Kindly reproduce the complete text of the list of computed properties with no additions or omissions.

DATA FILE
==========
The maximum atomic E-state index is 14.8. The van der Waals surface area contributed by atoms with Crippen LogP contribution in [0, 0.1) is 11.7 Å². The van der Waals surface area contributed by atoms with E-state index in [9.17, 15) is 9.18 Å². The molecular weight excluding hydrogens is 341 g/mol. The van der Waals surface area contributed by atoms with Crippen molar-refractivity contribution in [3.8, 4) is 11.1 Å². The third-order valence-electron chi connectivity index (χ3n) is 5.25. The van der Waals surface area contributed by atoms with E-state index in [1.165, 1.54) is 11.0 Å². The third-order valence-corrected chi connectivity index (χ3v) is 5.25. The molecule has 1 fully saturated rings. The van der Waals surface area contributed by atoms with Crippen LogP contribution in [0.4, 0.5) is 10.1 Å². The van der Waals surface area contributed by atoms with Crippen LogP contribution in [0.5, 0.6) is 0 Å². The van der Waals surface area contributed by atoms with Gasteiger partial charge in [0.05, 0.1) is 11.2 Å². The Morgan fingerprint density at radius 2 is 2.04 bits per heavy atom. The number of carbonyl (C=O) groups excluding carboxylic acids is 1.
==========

The maximum atomic E-state index is 14.8. The van der Waals surface area contributed by atoms with Crippen LogP contribution in [0, 0.1) is 11.7 Å². The van der Waals surface area contributed by atoms with E-state index in [9.17, 15) is 9.18 Å². The molecular weight excluding hydrogens is 341 g/mol. The van der Waals surface area contributed by atoms with Crippen molar-refractivity contribution in [3.8, 4) is 11.1 Å². The third-order valence-electron chi connectivity index (χ3n) is 5.25. The van der Waals surface area contributed by atoms with E-state index in [1.165, 1.54) is 11.0 Å². The third-order valence-corrected chi connectivity index (χ3v) is 5.25. The molecule has 1 fully saturated rings. The van der Waals surface area contributed by atoms with Crippen LogP contribution in [0.4, 0.5) is 10.1 Å². The van der Waals surface area contributed by atoms with Crippen LogP contribution in [0.5, 0.6) is 0 Å². The van der Waals surface area contributed by atoms with Gasteiger partial charge in [0.05, 0.1) is 11.2 Å². The Morgan fingerprint density at radius 2 is 2.04 bits per heavy atom. The number of carbonyl (C=O) groups excluding carboxylic acids is 1.